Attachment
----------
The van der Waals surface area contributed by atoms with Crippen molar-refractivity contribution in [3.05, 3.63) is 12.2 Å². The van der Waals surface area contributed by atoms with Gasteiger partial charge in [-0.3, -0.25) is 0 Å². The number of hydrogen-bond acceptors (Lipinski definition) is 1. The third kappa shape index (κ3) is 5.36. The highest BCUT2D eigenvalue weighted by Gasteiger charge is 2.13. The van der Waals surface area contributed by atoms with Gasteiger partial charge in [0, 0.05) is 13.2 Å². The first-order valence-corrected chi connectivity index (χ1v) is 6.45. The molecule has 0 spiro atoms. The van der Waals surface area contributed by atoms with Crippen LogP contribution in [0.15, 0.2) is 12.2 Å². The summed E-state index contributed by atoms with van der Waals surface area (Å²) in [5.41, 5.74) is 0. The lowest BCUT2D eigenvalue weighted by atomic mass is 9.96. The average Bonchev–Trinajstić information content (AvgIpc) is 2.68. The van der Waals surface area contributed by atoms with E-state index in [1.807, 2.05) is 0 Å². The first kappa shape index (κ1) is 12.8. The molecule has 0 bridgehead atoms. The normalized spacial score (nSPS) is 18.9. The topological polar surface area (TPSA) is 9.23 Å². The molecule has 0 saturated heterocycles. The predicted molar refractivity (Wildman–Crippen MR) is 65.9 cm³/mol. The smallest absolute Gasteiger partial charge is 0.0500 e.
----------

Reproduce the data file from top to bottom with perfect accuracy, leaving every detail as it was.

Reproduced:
The van der Waals surface area contributed by atoms with Crippen molar-refractivity contribution in [3.05, 3.63) is 12.2 Å². The van der Waals surface area contributed by atoms with Gasteiger partial charge in [-0.3, -0.25) is 0 Å². The number of hydrogen-bond acceptors (Lipinski definition) is 1. The third kappa shape index (κ3) is 5.36. The highest BCUT2D eigenvalue weighted by Gasteiger charge is 2.13. The van der Waals surface area contributed by atoms with Gasteiger partial charge in [0, 0.05) is 13.2 Å². The first-order valence-corrected chi connectivity index (χ1v) is 6.45. The molecule has 0 spiro atoms. The van der Waals surface area contributed by atoms with Crippen LogP contribution in [0.15, 0.2) is 12.2 Å². The summed E-state index contributed by atoms with van der Waals surface area (Å²) in [5.41, 5.74) is 0. The lowest BCUT2D eigenvalue weighted by atomic mass is 9.96. The average Bonchev–Trinajstić information content (AvgIpc) is 2.68. The van der Waals surface area contributed by atoms with E-state index in [1.807, 2.05) is 0 Å². The first kappa shape index (κ1) is 12.8. The molecule has 0 bridgehead atoms. The normalized spacial score (nSPS) is 18.9. The topological polar surface area (TPSA) is 9.23 Å². The molecule has 0 saturated heterocycles. The predicted molar refractivity (Wildman–Crippen MR) is 65.9 cm³/mol. The smallest absolute Gasteiger partial charge is 0.0500 e.